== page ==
Quebe Farm Bed & Breakfast
Erosion Problems and Solutions
Problems: Drought ravaged areas 1 & 2 have little rain water absorbing grasses or riparian plants. The ground is naked and water takes topsoil to creek. Too many huisache, black locust, cedar elms, red cedars and hackberries shade out the possibility of grasses and forbes. In area 3 the pasture has little rainwater absorbing ability. When rain falls in area 1 & 2 drought-stricken trees have little water absorbing leaves. Rain water collects in sheets inches deep over entire area and flows to creek. This flowing water starts as a minor erosion disturbance, enlarging small gullies into larger ones.
Solution: Forestry mowing area 1 & 2 understory, and thin out volumes of brush and small trees. Light reaches ground to stimulate grasses and forbes to grow. As they grow larger they absorb more rain water and slow the speed of water growing to creek. The chips from mowing falls to ground to form interlocking mulch which resist washing out. With mulch covering most areas logs and brush are utilized to fill minor erosion disturbance and gullies. Long trunks are place perpendicular to damn up and slow down rain water going to creek. Area 3 depends on helpful rain events to grow new grasses and forbes to absorb and slow rain water flowing to creek.
Problem: Farm road was washing out from sheet water flowing from area 1.
Solution: Farm road was relocated. Red Cedars and brush where drug and placed over eroding rode. Forestry mowed windrow pile into mulch surface. This acts as band aid until grass returns.
Protecting Valuable Trees from Wildfire
Problem: Brush and small trees in area 1 need separation between canopies to keep wild fire from burning all the trees. In area 2 and 3 (islands of very large live oaks) brush and small trees are used by wildfire to climb up into canopies of large trees which will ignite them. Separation is needed between their canopies to slow fire down.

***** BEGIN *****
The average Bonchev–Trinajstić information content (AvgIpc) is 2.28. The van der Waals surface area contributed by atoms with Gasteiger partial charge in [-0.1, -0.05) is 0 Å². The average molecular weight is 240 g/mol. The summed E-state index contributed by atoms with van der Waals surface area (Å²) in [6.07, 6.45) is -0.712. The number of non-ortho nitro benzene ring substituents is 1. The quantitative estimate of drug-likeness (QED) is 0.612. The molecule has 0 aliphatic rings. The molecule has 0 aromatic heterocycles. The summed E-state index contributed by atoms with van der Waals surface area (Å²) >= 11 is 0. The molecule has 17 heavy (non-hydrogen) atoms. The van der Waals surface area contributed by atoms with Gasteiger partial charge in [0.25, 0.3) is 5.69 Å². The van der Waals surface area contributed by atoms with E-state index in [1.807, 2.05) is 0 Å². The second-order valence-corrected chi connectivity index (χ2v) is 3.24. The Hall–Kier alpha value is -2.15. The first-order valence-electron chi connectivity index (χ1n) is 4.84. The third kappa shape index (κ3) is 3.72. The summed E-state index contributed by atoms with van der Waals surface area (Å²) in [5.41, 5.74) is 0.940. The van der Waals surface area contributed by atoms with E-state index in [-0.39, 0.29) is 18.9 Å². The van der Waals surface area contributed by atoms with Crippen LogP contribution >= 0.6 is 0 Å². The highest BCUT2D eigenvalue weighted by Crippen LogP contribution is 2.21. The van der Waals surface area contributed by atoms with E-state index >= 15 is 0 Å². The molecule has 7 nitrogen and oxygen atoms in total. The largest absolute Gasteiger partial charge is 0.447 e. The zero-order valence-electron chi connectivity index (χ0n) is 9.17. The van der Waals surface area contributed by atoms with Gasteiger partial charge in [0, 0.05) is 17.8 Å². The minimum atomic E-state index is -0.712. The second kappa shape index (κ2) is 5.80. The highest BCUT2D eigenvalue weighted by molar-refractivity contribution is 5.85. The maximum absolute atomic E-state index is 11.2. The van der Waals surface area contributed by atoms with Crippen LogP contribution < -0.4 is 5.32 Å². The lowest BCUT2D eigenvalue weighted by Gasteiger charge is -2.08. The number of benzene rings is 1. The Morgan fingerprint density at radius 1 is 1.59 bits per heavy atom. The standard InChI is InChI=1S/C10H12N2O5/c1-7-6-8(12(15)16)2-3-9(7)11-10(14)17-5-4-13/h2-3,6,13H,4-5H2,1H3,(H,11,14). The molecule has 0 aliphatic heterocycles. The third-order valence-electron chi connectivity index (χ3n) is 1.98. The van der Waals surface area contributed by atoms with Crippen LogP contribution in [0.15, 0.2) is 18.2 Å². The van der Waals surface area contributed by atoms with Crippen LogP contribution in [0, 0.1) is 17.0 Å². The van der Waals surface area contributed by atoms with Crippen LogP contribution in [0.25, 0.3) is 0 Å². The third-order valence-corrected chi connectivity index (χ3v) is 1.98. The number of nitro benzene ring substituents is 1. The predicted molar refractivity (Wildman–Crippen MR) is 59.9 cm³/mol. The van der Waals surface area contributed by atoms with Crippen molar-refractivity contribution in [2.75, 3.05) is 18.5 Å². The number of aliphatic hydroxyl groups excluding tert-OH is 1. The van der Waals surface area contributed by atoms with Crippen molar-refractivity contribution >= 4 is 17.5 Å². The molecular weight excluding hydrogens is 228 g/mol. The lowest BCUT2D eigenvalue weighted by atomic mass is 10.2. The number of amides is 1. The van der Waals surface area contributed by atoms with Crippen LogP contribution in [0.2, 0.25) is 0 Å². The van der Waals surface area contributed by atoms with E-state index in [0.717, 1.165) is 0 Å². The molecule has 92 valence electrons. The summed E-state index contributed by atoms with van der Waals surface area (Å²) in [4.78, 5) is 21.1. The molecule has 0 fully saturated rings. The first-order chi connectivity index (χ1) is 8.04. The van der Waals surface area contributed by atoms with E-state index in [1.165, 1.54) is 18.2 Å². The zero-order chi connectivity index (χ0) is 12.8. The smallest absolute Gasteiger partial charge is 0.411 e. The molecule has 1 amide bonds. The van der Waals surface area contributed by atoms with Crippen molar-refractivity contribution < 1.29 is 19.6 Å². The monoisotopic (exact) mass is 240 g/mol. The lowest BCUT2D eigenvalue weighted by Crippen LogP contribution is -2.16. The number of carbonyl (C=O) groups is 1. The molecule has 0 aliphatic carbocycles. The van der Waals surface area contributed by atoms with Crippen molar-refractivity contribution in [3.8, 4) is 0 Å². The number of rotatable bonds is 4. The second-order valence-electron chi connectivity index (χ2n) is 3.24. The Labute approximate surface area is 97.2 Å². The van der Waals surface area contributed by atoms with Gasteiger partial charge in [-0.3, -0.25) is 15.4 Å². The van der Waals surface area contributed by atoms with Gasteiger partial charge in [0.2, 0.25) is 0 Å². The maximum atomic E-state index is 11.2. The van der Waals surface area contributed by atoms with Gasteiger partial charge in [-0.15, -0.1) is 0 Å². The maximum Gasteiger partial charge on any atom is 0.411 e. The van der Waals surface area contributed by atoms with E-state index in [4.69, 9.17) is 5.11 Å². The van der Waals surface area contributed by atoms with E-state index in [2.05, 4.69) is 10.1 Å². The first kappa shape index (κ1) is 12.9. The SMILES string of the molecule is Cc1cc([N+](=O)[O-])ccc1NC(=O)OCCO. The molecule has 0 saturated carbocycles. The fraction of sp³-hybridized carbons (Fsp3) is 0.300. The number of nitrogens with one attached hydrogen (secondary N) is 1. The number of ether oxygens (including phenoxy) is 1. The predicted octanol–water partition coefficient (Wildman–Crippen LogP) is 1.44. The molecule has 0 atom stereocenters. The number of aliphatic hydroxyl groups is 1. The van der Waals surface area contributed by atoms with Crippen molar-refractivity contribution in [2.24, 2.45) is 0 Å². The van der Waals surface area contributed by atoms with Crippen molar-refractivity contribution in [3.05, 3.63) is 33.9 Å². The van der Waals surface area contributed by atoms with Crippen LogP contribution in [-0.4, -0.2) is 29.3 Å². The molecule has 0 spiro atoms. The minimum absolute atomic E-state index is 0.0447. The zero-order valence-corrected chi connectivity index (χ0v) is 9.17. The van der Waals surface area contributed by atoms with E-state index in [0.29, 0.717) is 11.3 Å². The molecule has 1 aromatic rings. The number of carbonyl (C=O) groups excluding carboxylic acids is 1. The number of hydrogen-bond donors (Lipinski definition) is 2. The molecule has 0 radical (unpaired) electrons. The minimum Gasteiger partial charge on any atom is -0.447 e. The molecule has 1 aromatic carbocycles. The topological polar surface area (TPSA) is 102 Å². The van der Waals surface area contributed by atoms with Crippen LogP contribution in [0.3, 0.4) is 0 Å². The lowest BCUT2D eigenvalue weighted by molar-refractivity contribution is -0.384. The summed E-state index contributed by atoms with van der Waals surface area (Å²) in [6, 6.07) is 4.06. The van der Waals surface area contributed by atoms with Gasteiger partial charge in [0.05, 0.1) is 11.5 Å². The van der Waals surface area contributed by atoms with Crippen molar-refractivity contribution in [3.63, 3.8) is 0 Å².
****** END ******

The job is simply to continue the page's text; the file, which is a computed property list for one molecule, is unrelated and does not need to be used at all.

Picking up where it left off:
Solution: Forestry mowing brush and small trees from under and between trees the air to fuel ratio is changed. A hot fire becomes cooler.
Protecting Valuable Trees from Drought
Problem: The volume of trees in area 1 and 2 plus the understory brush and small trees of are 2 and large tree islands in 3 presents an enormous need for water. The competition for water is extreme as the drought continues. Large trees need more water and have to expend more energy to pump it to their high canopies. All trees suffer. Big and little die.
Solution: Has already been accomplished through forestry mowing for erosion and wildfire protection. The competition is eliminated and turned into beneficial mulch which stabilizes the soil temperature, absorbs moisture, and protects from droughts and hot sun.
Poor Ratio of Habitat - Forage for Wildlife
Problem: Too much habitat and too little forage. Again forestry mowing for above has provided the solution for creating forage in a mostly habitat environment.
Solution: While accomplishing requirements for erosion, wildfire, and drought grasses, plants and trees that provide food for wildlife are left. Enlarging natural meadows and reclaiming others provide favorable environment for native grasses and the seeds that they produce for wildlife. Natural Texas recognized the need and evaluates as we selectively clear.
Benefits of Instant Accessiblility & Visibility of Property
Problem: The brush is too thick and obscures everything from big trees, streams, interesting terrain features, to where a house or barn needs to be. As an Arborist since 1981 I have heard what clients wanted and interpreted it into reality. Each property is unique with its gifts. Discovering and matching land use for clients while preserving our native heritage by selectively clearing Texas Naturally. At Quebe Farms the goal was to restore prairie, reduce fire and drought effects, increase diversity of wildlife, create a good setting for bed and breakfast plus connect Charlotte with property so she fully enjoys it and share her joy with others.
Solution: It is not just about cutting down everything quickly and cheaply. It is about choices that bring the most good to the property and its owners. Stewardship and being recognized for it on the state level is an honor that Charlotte has provided Natural Texas to be a part of. I appreciate the plan Blake Eikenhorst and others in their input toward making Quebe Farm project successful. The solution is hard work and doing good in as many areas that can be done.
About Carl Brockman
An Austin native, Carl Brockman is passionate about preserving the natural landscape of Texas. Carl was a Certified Arborist, formally trained in prescribed burn management and in wildland firefighting, educated in wildlife management, and has more than twenty years experience helping landowners realize their properties’ potential. Through Carl’s experience and vision, Natural Texas has the ability to increase the productivity of your land, as well as its value.